WATER LAW, PRAIRIE PROVINCES
The origin of European-based water law in the Canadian Prairie Provinces lies with the Hudson's Bay Company and the century of company administration that followed establishment of its first inland trading post on the Saskatchewan River in 1774. Along with the company's trade goods came a less tangible but equally powerful force of change: English civil and criminal law. Included within this complex web of principles and procedures was the doctrine of riparian rights. Under this doctrine, water rights are restricted to those who have title to property abutting upon bodies of water, and each shoreline or riparian owner is entitled to receive the flow of water to his or her property undiminished except for that quantity withdrawn by upstream riparians for their domestic purposes. Given the situation where water resources far outstripped the needs of the small population settled along the Red River and at the handful of company fur posts farther west and north along the Prairie fringe, the accepted doctrine of riparian rights remained uncontroversial during the first decades of European settlement.
Canada's purchase of the Hudson's Bay Company's Rupert's Land territory in 1869 brought a new but nonetheless common law– based administration. While the shared common law tradition assured continuity in such matters as riparian rights, federal authority over navigable waterways was anchored in the Canadian Constitution. A more direct and far-reaching manifestation of Canadian authority came in 1870 with the Manitoba Act that created the first Prairie Province and governing institutions for the territory beyond. The act stipulated that control of all public lands within the new province would remain in federal hands, a precedent followed when Alberta and Saskatchewan became provinces in 1905. The manner in which Ottawa intended to administer public or Crown lands in the West was outlined in the 1872 Dominion Lands Act. Based largely upon the U.S. Homestead Act, the Canadian statute implicitly recognized homesteaders' riparian rights. As settlement moved farther west on to the semiarid southwestern Prairie known as Palliser's Triangle, the shortcomings of the riparian rights doctrine in water-scarce regions soon became apparent. Following a comprehensive review of water legislation in the western United States and elsewhere, Parliament, guided by irrigation enthusiast William Pearce, passed the Northwest Irrigation Act (1894). Closely modeled upon the Australian Crown Colony of Victoria's 1886 Irrigation Act, the Canadian legislation marked a radical departure from the Anglo-Saxon riparian rights doctrine in favor of the principle that surface waters should be reserved for the public in the name of the Crown, which would allocate water rights in the common interest. Withdrawal of water for other than domestic purposes was subsequently managed through a licensing system.
As the self-proclaimed arbiter of water access in the dry belt, Ottawa immediately had to confront the delicate issue of proposed water diversion schemes on rivers that traversed the Canadian-American border. The mechanism to resolve diãerences was found in the International Joint Commission, a Canadian-American intergovernmental body established by the Boundary Waters Treaty (1909).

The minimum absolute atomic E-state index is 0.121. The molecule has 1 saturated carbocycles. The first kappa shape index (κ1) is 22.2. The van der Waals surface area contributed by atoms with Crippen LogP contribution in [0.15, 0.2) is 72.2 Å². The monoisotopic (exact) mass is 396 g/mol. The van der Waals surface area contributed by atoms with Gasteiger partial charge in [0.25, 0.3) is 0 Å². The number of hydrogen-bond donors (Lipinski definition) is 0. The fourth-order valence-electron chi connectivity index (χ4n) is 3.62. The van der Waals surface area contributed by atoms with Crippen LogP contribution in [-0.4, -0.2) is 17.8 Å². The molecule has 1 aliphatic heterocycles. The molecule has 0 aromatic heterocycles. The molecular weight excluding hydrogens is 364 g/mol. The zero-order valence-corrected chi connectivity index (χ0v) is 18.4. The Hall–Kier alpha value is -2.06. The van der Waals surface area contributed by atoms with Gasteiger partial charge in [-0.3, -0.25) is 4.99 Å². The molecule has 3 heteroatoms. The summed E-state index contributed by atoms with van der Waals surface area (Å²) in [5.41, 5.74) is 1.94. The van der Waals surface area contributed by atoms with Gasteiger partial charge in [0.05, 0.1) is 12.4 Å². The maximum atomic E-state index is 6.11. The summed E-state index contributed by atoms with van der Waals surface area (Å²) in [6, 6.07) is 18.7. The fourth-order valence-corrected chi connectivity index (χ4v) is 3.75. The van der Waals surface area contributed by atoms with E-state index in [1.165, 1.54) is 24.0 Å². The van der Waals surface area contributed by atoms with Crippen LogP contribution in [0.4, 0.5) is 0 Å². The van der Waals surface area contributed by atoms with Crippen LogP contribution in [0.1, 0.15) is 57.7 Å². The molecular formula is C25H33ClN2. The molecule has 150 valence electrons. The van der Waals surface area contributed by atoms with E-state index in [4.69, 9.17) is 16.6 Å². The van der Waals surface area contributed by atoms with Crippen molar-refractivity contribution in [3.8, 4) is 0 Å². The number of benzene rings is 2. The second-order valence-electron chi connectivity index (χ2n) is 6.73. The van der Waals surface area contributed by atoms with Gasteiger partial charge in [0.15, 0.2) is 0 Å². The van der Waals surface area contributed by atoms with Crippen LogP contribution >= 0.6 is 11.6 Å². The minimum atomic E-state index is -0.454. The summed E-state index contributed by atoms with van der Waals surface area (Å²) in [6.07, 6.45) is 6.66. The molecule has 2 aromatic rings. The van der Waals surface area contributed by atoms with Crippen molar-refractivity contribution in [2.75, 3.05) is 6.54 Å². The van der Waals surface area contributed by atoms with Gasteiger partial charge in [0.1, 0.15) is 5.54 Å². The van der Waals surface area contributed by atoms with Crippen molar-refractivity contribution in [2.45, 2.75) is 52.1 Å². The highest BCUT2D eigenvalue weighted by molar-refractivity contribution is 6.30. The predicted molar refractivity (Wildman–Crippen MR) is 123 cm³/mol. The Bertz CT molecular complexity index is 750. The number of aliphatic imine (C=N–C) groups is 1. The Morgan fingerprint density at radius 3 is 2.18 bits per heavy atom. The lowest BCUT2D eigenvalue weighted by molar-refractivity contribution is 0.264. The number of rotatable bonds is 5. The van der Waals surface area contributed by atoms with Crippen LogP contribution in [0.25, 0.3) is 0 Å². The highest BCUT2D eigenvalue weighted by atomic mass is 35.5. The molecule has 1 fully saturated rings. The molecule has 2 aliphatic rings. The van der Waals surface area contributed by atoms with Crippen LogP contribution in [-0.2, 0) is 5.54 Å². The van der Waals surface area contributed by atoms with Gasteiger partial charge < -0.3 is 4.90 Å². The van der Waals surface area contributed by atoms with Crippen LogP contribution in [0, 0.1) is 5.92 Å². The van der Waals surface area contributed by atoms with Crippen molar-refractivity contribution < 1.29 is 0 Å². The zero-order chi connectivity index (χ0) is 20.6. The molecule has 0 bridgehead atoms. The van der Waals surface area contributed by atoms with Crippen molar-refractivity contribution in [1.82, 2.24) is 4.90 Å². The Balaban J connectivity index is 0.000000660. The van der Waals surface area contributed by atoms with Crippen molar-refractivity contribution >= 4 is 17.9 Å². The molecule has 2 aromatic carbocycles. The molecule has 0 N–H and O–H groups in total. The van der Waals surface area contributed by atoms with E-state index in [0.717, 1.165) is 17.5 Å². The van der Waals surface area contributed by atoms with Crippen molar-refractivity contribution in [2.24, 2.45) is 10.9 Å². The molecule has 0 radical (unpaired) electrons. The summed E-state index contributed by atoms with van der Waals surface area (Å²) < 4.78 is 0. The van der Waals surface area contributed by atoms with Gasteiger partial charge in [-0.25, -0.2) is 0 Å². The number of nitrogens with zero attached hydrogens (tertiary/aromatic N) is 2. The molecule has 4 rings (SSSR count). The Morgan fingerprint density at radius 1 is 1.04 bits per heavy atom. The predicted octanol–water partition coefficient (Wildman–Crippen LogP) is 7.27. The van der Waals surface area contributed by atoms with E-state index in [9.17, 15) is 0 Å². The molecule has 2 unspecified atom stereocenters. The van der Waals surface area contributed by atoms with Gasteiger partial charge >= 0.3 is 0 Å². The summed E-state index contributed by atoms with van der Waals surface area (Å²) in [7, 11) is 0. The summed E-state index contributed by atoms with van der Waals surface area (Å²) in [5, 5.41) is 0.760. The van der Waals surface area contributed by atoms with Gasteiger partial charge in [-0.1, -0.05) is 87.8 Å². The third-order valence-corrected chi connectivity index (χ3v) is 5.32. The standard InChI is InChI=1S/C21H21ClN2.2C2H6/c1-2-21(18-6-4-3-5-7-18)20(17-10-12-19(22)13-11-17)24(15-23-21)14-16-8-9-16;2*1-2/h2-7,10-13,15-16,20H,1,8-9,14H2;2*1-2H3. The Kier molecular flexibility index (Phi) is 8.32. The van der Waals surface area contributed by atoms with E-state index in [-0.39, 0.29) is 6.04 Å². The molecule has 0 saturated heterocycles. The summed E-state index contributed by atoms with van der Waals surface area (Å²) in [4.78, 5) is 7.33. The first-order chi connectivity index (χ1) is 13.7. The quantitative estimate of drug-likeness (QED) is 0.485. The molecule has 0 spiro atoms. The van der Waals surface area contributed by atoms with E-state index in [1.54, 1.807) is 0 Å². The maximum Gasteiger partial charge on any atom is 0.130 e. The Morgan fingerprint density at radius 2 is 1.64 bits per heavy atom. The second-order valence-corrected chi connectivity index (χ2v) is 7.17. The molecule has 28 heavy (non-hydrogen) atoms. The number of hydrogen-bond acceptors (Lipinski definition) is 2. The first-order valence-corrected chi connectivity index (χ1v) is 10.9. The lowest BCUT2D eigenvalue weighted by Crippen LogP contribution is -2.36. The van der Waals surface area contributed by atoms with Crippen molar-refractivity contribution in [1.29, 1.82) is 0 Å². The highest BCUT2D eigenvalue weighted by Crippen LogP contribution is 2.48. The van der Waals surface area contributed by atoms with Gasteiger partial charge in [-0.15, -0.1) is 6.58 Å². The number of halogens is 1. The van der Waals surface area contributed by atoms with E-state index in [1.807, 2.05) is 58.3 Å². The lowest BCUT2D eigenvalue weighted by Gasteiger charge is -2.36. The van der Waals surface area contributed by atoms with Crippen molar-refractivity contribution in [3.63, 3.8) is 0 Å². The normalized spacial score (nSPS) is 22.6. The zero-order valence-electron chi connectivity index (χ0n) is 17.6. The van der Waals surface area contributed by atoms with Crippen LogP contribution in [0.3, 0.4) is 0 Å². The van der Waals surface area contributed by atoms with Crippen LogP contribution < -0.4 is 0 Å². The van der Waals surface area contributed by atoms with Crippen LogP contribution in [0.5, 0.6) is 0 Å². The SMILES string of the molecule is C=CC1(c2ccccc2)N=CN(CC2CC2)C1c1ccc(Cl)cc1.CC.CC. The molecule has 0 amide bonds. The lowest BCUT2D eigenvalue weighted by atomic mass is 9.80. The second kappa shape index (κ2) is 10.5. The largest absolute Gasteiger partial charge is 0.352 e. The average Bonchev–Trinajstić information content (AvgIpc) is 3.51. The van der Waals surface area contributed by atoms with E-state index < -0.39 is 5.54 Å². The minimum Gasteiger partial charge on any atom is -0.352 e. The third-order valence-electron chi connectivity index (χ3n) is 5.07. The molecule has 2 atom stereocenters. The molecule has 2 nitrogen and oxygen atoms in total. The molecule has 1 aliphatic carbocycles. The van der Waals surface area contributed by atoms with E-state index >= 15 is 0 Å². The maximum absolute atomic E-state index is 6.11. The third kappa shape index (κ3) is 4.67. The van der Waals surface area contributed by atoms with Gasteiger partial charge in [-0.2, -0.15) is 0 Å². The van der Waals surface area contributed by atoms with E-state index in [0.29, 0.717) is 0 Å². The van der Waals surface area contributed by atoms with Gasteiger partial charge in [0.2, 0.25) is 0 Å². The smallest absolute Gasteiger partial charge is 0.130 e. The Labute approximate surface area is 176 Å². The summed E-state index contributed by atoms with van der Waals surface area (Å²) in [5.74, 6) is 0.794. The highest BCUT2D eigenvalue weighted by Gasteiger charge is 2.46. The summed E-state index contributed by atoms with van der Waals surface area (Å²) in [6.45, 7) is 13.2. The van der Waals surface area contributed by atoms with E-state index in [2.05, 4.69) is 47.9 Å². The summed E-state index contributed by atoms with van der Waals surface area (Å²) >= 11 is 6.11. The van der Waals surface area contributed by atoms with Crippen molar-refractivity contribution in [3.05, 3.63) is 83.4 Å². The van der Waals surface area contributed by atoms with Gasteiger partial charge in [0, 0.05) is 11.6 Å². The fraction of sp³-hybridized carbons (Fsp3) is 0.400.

Power sites and facilities that relied on water embraced another aspect of federal water management. At first regulation was facilitated under the general provision of the Dominion Land Act requiring the proper management of public lands, but by 1919 the electricity needs of a growing and increasingly urban population required the passage of a specific act. The Dominion Water Power Act provided for the granting of rights to the use of water for power purposes, and where there were applications to use the same supply of water for different purposes, these could be adjusted with reference to the two acts (Power and Irrigation), bearing in mind that the Irrigation Act specified that priority be given to water required for domestic and municipal purposes, followed by irrigation.
In 1930 federal jurisdiction over lands and natural resources in the Prairie West was surrendered to the provinces of Manitoba, Saskatchewan, and Alberta. With regard to water law, the principles established in the federal statutes were incorporated into provincial law with only minor changes, and they remain the foundation of contemporary legislation.
David H. Breen University of British Columbia
Cochrane, M. F. Water Powers of Canada: The Prairie Provinces and the Northwest Territories. RG89, vol. 304, file 4801, National Archives of Canada, Ottawa, 1922.
Gisvold, Per. A Survey of the Law of Water in Alberta, Saskatchewan, and Manitoba. Pub. 1046. Ottawa: Economics Division, Canada Department of Agriculture, 1959.
Percy, David R. "Water Rights in Alberta." Alberta Law Review 15 (1977): 142–65.